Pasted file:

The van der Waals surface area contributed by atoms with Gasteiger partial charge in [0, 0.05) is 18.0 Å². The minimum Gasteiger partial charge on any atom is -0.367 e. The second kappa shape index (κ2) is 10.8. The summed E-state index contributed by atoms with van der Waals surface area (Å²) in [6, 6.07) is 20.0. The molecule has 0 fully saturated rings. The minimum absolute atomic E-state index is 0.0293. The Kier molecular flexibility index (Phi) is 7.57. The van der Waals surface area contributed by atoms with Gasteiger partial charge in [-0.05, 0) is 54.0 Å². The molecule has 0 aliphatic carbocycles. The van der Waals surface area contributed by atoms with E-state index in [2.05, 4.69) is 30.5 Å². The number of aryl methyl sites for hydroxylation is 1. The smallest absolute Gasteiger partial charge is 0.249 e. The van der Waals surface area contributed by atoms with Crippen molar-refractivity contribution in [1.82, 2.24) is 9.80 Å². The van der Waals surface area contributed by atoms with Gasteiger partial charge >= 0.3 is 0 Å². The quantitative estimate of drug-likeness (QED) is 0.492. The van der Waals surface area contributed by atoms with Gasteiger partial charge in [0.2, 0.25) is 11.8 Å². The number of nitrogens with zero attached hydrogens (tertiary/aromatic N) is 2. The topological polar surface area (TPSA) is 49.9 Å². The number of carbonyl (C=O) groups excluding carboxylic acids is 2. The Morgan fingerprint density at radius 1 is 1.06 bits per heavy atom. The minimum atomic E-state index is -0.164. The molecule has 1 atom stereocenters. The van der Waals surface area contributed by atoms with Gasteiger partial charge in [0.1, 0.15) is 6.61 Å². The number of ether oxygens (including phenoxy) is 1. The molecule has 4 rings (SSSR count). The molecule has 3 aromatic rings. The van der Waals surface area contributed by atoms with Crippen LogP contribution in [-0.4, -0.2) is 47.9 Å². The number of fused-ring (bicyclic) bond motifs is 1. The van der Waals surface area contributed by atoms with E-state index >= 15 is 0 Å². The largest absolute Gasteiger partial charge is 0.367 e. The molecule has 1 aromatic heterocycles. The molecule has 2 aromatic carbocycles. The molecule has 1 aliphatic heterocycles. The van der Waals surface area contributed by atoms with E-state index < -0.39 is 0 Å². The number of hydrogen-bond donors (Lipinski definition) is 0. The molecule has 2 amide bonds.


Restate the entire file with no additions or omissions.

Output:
The van der Waals surface area contributed by atoms with Gasteiger partial charge in [0, 0.05) is 18.0 Å². The minimum Gasteiger partial charge on any atom is -0.367 e. The second kappa shape index (κ2) is 10.8. The summed E-state index contributed by atoms with van der Waals surface area (Å²) in [6, 6.07) is 20.0. The molecule has 0 fully saturated rings. The minimum absolute atomic E-state index is 0.0293. The Kier molecular flexibility index (Phi) is 7.57. The van der Waals surface area contributed by atoms with Gasteiger partial charge in [-0.05, 0) is 54.0 Å². The molecule has 0 aliphatic carbocycles. The van der Waals surface area contributed by atoms with E-state index in [2.05, 4.69) is 30.5 Å². The number of aryl methyl sites for hydroxylation is 1. The smallest absolute Gasteiger partial charge is 0.249 e. The van der Waals surface area contributed by atoms with Crippen molar-refractivity contribution in [1.82, 2.24) is 9.80 Å². The van der Waals surface area contributed by atoms with Gasteiger partial charge >= 0.3 is 0 Å². The quantitative estimate of drug-likeness (QED) is 0.492. The van der Waals surface area contributed by atoms with Gasteiger partial charge in [0.2, 0.25) is 11.8 Å². The number of nitrogens with zero attached hydrogens (tertiary/aromatic N) is 2. The topological polar surface area (TPSA) is 49.9 Å². The number of carbonyl (C=O) groups excluding carboxylic acids is 2. The Morgan fingerprint density at radius 1 is 1.06 bits per heavy atom. The minimum atomic E-state index is -0.164. The molecule has 1 atom stereocenters. The van der Waals surface area contributed by atoms with Gasteiger partial charge in [0.1, 0.15) is 6.61 Å². The number of ether oxygens (including phenoxy) is 1. The molecule has 4 rings (SSSR count). The molecule has 3 aromatic rings. The van der Waals surface area contributed by atoms with Crippen LogP contribution in [-0.4, -0.2) is 47.9 Å². The number of fused-ring (bicyclic) bond motifs is 1. The van der Waals surface area contributed by atoms with E-state index >= 15 is 0 Å². The largest absolute Gasteiger partial charge is 0.367 e. The molecule has 1 aromatic heterocycles. The molecule has 2 aromatic carbocycles. The molecule has 1 aliphatic heterocycles. The van der Waals surface area contributed by atoms with E-state index < -0.39 is 0 Å². The number of hydrogen-bond donors (Lipinski definition) is 0. The molecule has 2 amide bonds.